We’ve been saying since 16 May, before Mrs May finally faced the inevitable and resigned, that “Boris Your Time Has Come”. And so it has. Okay, we also said that Jeremy Hunt would come fourth, but let’s just keep quiet about that shall we?
In the first of many crucial decisions, Boris will have already decided who will be in his cabinet. With the background of Brexit stress, the usual balance between friends and enemies gains the extra dimension of leavers vs remainers.
Any new PM will be mindful that they want complete control, and so they need a majority of ministers on whom they can rely. However, there is much sense in the old adage about keeping your friends close, and your enemies closer. As our American friends might put it, ‘better to have them inside the tent, p***ing out, than outside the tent p***ing in!’
The press has been full of speculation about who will be doing which jobs by the end of the week. One has to wonder whether most of these speculative suggestions have been planted by the people themselves (or “someone close to them” as the media put it).
So with no special insights or lobbying from the hopefuls, here is what we see;
Michael Gove – heavyweight political thinker, good record of positive change, and under-utilised at DEFRA. Strong leaver credentials were weakened by his support for the May deal. High office awaits. Will BJ be sufficiently forgiving to make him Chancellor in a recreation of the 2016 Dream-Team? We think he might.
David Davis – Good leaver credibility for resigning at Chequers. But his Brexit Secretary role wasn’t very productive. Suitable for leader of the house?
Dominic Raab – arch-leaver, candidate for Brexit Secretary, where he did okay last time, given the hand he was dealt.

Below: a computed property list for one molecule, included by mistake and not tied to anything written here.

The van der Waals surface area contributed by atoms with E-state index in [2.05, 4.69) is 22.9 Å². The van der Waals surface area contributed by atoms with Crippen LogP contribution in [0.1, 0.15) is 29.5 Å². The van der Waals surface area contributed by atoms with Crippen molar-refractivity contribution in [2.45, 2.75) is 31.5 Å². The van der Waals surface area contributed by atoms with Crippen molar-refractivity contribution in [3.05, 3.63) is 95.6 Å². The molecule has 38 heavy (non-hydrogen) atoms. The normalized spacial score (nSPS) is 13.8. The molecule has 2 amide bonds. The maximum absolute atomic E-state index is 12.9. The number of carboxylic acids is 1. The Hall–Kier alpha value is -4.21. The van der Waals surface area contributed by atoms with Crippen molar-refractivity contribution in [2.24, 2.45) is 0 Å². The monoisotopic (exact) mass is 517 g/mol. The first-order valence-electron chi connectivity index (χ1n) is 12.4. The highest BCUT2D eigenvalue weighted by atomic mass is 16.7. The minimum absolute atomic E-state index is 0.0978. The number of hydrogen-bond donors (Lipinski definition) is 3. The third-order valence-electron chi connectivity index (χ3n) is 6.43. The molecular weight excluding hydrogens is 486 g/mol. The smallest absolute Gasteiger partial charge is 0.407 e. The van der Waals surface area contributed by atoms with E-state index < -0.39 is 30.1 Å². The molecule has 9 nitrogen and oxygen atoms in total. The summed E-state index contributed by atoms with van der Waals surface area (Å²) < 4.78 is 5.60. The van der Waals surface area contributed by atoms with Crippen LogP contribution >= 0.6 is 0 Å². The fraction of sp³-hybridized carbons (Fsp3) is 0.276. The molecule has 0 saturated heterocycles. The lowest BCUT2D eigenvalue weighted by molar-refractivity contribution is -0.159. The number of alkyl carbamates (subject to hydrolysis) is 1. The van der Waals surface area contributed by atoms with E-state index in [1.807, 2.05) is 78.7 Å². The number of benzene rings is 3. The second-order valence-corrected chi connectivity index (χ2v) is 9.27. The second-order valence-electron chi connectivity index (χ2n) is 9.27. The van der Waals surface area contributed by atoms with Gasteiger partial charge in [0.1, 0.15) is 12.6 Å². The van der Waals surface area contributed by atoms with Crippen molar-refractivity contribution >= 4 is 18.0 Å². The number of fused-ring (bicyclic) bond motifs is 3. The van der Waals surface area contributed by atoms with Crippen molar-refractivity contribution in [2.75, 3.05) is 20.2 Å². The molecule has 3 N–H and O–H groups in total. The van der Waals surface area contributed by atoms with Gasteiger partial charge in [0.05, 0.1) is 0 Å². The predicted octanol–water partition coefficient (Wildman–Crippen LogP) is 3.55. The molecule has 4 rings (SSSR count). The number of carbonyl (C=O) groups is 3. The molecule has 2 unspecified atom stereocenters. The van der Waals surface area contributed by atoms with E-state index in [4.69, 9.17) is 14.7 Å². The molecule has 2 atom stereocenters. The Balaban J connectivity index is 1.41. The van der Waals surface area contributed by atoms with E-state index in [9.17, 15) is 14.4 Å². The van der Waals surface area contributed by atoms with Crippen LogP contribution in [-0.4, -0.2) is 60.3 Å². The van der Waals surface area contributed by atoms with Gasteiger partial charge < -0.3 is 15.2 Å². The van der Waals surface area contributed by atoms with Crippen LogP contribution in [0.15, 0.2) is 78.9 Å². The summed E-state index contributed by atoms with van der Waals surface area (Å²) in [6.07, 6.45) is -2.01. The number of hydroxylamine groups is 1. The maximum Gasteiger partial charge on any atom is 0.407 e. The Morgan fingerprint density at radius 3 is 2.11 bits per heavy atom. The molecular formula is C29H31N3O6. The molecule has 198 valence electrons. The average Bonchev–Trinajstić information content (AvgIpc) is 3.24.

Amber Rudd – a remainer, but has a decent relationship with BoJo and could help the left of the party buy into Boris’ One-Nation Tory policies to tempt them from undermining him on Brexit. High office calls for Ms Rudd.
Matt Hancock – A recent convert to Camp-Boris, despite being a strong remainer. Starting to look like his ambition counts for more than his principles. Fodder for a junior ministry.
Penny Mordant – Strong Leaver, good street-credibility, so definitely a ministerial role, could be home-office if she gets lucky
Liz Truss – We like Ms Truss and her old-fashioned Conservative ethos of small-government, competition and low taxes. We’ve see suggestions of Treasury Secretary, which amounts to the Chancellor’s side-kick. In our opinion, Liz deserves more than that, and we’d like to see her at Heath or Education.
Sajid Javid – A great politician, but maybe not the best leadership campaign. We’ve seen ideas about Saj becoming Chancellor, which we can only assume were put about by him! After all, he was very successful in the City, which surely disqualifies him for the role? However, a senior job would work. How about leaving him at the Home Office?
Jeremy Hunt – Ahhhh, the trickiest one of all. He ran a good campaign, but surely cannot win? He does need to be kept on board, but in a role where his questionable Brexit principles cannot do harm – say, how about his current job of Foreign Office, which seems to have been completely cut out of relations with EU? He certainly talked the right talk during the leadership challenge, but walking the walk could be beyond Mr Hunt. Let’s hope that his personal comments about BoJo haven’t poisoned their relationship too much!
So there you have it. Sorry if we’ve overlooked your favourite Tory (if that isn’t an oxymoron). It doesn’t even seem worth commenting about the Remainer Sabs all resigning before their inevitable sackings. No room for quizlings in the new Government!
Later this week we’ll go back to serious Brexit forecasting. Don’t miss the next exciting installment!